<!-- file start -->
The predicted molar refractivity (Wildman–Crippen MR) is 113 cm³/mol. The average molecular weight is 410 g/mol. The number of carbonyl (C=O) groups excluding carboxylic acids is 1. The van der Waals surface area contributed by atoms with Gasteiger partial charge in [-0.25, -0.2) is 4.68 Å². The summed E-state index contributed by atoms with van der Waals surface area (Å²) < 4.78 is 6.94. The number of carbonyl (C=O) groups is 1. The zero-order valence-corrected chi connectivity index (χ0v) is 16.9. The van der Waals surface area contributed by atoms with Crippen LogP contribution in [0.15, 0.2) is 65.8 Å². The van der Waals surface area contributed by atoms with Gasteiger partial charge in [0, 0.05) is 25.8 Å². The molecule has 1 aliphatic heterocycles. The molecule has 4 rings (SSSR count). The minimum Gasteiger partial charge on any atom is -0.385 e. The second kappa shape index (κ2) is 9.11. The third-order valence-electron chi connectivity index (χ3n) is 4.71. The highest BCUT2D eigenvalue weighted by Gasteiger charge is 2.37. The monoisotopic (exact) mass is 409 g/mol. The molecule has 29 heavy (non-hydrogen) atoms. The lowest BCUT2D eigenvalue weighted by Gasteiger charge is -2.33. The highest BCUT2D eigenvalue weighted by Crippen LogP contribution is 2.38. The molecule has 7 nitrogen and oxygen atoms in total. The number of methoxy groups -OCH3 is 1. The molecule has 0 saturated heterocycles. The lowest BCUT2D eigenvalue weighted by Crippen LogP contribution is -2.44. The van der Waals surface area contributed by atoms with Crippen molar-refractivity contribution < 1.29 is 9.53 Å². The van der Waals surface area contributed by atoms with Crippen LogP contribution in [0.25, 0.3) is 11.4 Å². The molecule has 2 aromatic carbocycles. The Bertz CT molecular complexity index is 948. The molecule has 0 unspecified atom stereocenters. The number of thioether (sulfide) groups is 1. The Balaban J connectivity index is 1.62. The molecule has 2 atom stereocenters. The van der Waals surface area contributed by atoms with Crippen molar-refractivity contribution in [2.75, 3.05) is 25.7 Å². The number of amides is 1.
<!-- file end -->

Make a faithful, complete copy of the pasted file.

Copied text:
The predicted molar refractivity (Wildman–Crippen MR) is 113 cm³/mol. The average molecular weight is 410 g/mol. The number of carbonyl (C=O) groups excluding carboxylic acids is 1. The van der Waals surface area contributed by atoms with Gasteiger partial charge in [-0.25, -0.2) is 4.68 Å². The summed E-state index contributed by atoms with van der Waals surface area (Å²) < 4.78 is 6.94. The number of carbonyl (C=O) groups is 1. The zero-order valence-corrected chi connectivity index (χ0v) is 16.9. The van der Waals surface area contributed by atoms with Crippen LogP contribution in [0.15, 0.2) is 65.8 Å². The van der Waals surface area contributed by atoms with Gasteiger partial charge in [0, 0.05) is 25.8 Å². The molecule has 1 aliphatic heterocycles. The molecule has 4 rings (SSSR count). The minimum Gasteiger partial charge on any atom is -0.385 e. The second kappa shape index (κ2) is 9.11. The third-order valence-electron chi connectivity index (χ3n) is 4.71. The highest BCUT2D eigenvalue weighted by Gasteiger charge is 2.37. The monoisotopic (exact) mass is 409 g/mol. The molecule has 29 heavy (non-hydrogen) atoms. The lowest BCUT2D eigenvalue weighted by Gasteiger charge is -2.33. The highest BCUT2D eigenvalue weighted by Crippen LogP contribution is 2.38. The molecule has 7 nitrogen and oxygen atoms in total. The number of methoxy groups -OCH3 is 1. The molecule has 0 saturated heterocycles. The lowest BCUT2D eigenvalue weighted by Crippen LogP contribution is -2.44. The van der Waals surface area contributed by atoms with Crippen molar-refractivity contribution < 1.29 is 9.53 Å². The van der Waals surface area contributed by atoms with Crippen LogP contribution in [0.25, 0.3) is 11.4 Å². The molecule has 2 aromatic carbocycles. The Bertz CT molecular complexity index is 948. The molecule has 0 unspecified atom stereocenters. The number of thioether (sulfide) groups is 1. The Balaban J connectivity index is 1.62. The molecule has 2 atom stereocenters. The van der Waals surface area contributed by atoms with Crippen molar-refractivity contribution in [2.75, 3.05) is 25.7 Å². The number of amides is 1.